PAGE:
Chicago Commons’ Family Hub is an innovative model that provides over 550 parents with a full range of wraparound support to meet the needs of the whole family. In 2022:
• Family Hub’s Pathways for Parents program received Comcast NBCUniversal’s Project Innovation award.
• 70% of those participating in employment coaching completed a milestone and increased job-readiness.
• 77% of participants in our Pathways for Parents program complete their first two semesters of college coursework.
• 80% of participants in Wellness Wednesdays workshops reported that they used health strategies that they learned in the workshops, such as self-care and stress management skills.

Our senior care programs rank highly in terms of client satisfaction, and we are proud to bring the highest quality home care and adult day service to low-income clients across the city.
• Our programs support 1,100 seniors and adults with disabilities in 2022, providing them with a life of independence, dignity, and respect.
• Commons’ Adult Day Service (ADS) center has operated in Chicago’s Bronzeville neighborhood since 2012. Participants at our center receive individualized therapy, socialize with others, and eat a nutritious meal. ADS also provides a Caregiver Support group for family members.
• Home Care Aides are available 24 hours a day to help homebound seniors with daily activities, provide personal care, or simply offer a friendly ear.

Chicago Commons began in 1894 as a settlement home for immigrants on the near Northwest side looking to build a life for their families. Over the years, Chicago Commons has evolved alongside the communities we serve as their needs have changed. Today, Chicago Commons is a cornerstone in some of the city’s most under-resourced neighborhoods, providing innovative Early Childhood Education, Family Hub services, and Senior Services. Our directly operated centers serve families with a median household annual income of $15,050, mainly in Humboldt Park, Pilsen, Bronzeville, and Back of the Yards. In collaboration with our subgrantee centers, Commons’ programs reach nearly 1,750 children , 556 parents, and 1,100 seniors.

Revenue vs. expenses:  breakdown

SOURCE: IRS Form 990 info
Note: When component data are not available, the graph displays the total Revenue and/or Expense values.

Liquidity in 2022 info

SOURCE: IRS Form 990


Average of 1.80 over 10 years

Months of cash in 2022 info

SOURCE: IRS Form 990


Average of 1.1 over 10 years

Fringe rate in 2022 info

SOURCE: IRS Form 990


Average of 18% over 10 years

Funding sources info

Source: IRS Form 990

Assets & liabilities info

Source: IRS Form 990

Financial data

SOURCE: IRS Form 990

Chicago Commons

Revenue & expenses

Fiscal Year: Jul 01 - Jun 30

SOURCE: IRS Form 990 info

Fiscal year ending: cloud_download Download Data

Chicago Commons

Balance sheet

Fiscal Year: Jul 01 - Jun 30

SOURCE: IRS Form 990 info

The balance sheet gives a snapshot of the financial health of an organization at a particular point in time. An organization's total assets should generally exceed its total liabilities, or it cannot survive long, but the types of assets and liabilities must also be considered. For instance, an organization's current assets (cash, receivables, securities, etc.) should be sufficient to cover its current liabilities (payables, deferred revenue, current year loan, and note payments). Otherwise, the organization may face solvency problems. On the other hand, an organization whose cash and equivalents greatly exceed its current liabilities might not be putting its money to best use.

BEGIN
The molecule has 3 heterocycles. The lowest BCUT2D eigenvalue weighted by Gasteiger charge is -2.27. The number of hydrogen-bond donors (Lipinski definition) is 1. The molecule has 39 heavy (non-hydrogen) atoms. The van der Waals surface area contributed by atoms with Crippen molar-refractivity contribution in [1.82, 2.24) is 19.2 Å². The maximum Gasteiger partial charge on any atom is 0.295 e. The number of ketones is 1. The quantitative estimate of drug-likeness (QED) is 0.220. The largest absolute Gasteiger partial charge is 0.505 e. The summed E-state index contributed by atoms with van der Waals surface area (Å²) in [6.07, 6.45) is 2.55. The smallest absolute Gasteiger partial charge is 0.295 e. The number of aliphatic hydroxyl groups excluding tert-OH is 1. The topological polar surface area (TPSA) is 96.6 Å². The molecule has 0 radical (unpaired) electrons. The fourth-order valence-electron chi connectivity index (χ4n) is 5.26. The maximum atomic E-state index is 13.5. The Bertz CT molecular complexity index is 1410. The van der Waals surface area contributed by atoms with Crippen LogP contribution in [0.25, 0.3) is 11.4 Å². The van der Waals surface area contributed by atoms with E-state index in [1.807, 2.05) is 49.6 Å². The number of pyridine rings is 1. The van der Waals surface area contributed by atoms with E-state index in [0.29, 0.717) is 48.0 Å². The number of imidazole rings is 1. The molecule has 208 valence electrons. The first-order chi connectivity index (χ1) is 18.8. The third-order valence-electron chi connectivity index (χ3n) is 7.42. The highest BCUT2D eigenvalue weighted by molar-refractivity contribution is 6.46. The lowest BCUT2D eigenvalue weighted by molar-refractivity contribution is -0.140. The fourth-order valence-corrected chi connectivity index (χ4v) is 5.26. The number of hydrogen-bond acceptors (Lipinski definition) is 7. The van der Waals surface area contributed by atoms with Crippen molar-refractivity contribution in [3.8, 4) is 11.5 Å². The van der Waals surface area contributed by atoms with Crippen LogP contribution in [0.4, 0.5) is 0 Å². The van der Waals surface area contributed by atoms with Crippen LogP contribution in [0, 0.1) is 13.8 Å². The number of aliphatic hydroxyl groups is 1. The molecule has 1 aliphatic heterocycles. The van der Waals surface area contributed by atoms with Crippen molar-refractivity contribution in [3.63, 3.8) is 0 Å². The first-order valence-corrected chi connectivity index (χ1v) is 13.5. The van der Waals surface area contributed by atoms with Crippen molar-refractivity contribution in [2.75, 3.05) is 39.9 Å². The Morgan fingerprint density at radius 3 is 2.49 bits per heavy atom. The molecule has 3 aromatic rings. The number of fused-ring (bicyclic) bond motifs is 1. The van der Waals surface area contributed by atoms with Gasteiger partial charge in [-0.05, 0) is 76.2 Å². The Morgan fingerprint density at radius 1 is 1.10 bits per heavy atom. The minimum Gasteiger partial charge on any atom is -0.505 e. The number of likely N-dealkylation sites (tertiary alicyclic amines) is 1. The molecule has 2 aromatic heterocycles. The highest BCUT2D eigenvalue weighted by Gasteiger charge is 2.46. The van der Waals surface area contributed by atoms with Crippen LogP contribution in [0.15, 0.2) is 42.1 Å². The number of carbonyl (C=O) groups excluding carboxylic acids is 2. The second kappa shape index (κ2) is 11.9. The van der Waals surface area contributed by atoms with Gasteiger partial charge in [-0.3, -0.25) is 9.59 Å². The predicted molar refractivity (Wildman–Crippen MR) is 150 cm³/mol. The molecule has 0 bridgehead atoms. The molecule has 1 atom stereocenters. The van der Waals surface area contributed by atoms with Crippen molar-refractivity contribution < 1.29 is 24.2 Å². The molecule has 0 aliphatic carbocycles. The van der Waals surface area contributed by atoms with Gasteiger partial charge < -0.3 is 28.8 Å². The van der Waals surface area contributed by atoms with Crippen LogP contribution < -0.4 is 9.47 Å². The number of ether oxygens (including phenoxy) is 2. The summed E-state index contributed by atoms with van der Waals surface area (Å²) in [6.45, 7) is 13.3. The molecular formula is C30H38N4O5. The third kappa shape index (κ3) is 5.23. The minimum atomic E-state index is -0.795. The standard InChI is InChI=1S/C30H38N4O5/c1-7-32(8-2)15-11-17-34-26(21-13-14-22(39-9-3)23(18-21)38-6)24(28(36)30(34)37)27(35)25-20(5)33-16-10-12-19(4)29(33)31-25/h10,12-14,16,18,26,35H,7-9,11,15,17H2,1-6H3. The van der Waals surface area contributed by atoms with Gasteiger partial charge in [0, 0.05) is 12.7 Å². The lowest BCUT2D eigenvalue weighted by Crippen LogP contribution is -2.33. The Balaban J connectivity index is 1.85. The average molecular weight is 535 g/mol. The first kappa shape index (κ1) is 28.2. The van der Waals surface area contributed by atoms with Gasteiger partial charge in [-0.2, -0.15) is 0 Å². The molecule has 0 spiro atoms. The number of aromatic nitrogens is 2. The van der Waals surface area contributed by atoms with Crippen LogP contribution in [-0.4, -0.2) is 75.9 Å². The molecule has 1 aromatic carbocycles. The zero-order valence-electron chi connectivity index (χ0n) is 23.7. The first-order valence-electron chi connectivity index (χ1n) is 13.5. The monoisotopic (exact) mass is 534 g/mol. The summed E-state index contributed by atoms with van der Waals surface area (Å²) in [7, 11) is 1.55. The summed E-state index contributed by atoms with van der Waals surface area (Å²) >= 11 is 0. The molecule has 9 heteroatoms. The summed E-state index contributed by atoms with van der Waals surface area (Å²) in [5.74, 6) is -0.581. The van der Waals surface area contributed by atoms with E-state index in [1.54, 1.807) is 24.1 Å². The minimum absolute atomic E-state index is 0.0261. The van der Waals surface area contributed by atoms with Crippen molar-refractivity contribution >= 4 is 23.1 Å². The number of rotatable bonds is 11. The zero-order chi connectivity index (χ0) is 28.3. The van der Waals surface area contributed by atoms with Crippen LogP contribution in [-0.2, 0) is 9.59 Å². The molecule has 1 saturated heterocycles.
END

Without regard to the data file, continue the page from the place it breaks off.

Fiscal year ending: cloud_download Download Data

Chicago Commons

Financial trends analysis Glossary & formula definitions

Fiscal Year: Jul 01 - Jun 30

SOURCE: IRS Form 990 info

This snapshot of Chicago Commons’s financial trends applies Nonprofit Finance Fund® analysis to data hosted by GuideStar. While it highlights the data that matter most, remember that context is key – numbers only tell part of any story.

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Business model indicators

Profitability info 2018 2019 2020 2021 2022
Unrestricted surplus (deficit) before depreciation $139,808 $292,968 $1,021,370 $568,689 $453,076
As % of expenses 0.5% 1.1% 3.6% 1.7% 1.0%
Unrestricted surplus (deficit) after depreciation -$250,934 -$70,227 $690,724 $212,727 $87,221
As % of expenses -0.9% -0.3% 2.4% 0.6% 0.2%
Revenue composition info
Total revenue (unrestricted & restricted) $27,621,577 $27,236,700 $29,739,272 $34,368,248 $44,596,385
Total revenue, % change over prior year 4.1% -1.4% 9.2% 15.6% 29.8%
Program services revenue 94.3% 97.0% 95.7% 95.6% 96.5%
Membership dues 0.0% 0.0% 0.0% 0.0% 0.0%
Investment income 0.4% 0.1% 0.1% 0.0% 0.0%
Government grants 0.0% 0.0% 0.0% 0.7% 0.0%
All other grants and contributions 5.1% 2.8% 4.2% 3.6% 3.3%
Other revenue 0.2% 0.0% 0.0% 0.0% 0.1%
Expense composition info